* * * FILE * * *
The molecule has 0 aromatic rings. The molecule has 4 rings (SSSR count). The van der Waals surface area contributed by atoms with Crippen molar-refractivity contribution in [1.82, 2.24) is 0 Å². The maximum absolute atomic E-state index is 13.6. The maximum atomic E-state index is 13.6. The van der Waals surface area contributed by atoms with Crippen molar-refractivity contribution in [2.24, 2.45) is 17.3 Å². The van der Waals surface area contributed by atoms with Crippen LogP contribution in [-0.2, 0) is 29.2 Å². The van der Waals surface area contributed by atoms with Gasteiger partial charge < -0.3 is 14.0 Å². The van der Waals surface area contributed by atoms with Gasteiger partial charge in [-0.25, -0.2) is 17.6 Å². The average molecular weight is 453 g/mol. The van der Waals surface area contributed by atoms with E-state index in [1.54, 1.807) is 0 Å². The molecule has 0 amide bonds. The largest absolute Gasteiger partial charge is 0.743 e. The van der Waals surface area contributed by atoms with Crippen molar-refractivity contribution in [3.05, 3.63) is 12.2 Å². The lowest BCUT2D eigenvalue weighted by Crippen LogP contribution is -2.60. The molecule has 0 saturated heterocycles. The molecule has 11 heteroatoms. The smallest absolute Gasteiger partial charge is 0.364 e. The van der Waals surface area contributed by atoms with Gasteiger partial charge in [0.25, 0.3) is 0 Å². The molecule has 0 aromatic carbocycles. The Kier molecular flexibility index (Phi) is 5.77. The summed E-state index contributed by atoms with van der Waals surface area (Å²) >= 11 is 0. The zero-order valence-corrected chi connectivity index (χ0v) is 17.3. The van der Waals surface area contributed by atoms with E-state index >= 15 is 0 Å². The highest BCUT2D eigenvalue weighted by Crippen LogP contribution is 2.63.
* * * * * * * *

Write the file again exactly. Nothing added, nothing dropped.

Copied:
The molecule has 0 aromatic rings. The molecule has 4 rings (SSSR count). The van der Waals surface area contributed by atoms with Crippen molar-refractivity contribution in [1.82, 2.24) is 0 Å². The maximum absolute atomic E-state index is 13.6. The maximum atomic E-state index is 13.6. The van der Waals surface area contributed by atoms with Crippen molar-refractivity contribution in [2.24, 2.45) is 17.3 Å². The van der Waals surface area contributed by atoms with Crippen LogP contribution in [-0.2, 0) is 29.2 Å². The van der Waals surface area contributed by atoms with Gasteiger partial charge < -0.3 is 14.0 Å². The van der Waals surface area contributed by atoms with Gasteiger partial charge in [-0.25, -0.2) is 17.6 Å². The average molecular weight is 453 g/mol. The van der Waals surface area contributed by atoms with E-state index in [1.54, 1.807) is 0 Å². The molecule has 0 amide bonds. The largest absolute Gasteiger partial charge is 0.743 e. The van der Waals surface area contributed by atoms with Crippen molar-refractivity contribution in [3.05, 3.63) is 12.2 Å². The lowest BCUT2D eigenvalue weighted by Crippen LogP contribution is -2.60. The molecule has 0 saturated heterocycles. The molecule has 11 heteroatoms. The smallest absolute Gasteiger partial charge is 0.364 e. The van der Waals surface area contributed by atoms with Gasteiger partial charge in [0.25, 0.3) is 0 Å². The molecule has 0 aromatic carbocycles. The Kier molecular flexibility index (Phi) is 5.77. The summed E-state index contributed by atoms with van der Waals surface area (Å²) >= 11 is 0. The zero-order valence-corrected chi connectivity index (χ0v) is 17.3. The van der Waals surface area contributed by atoms with E-state index >= 15 is 0 Å². The highest BCUT2D eigenvalue weighted by Crippen LogP contribution is 2.63.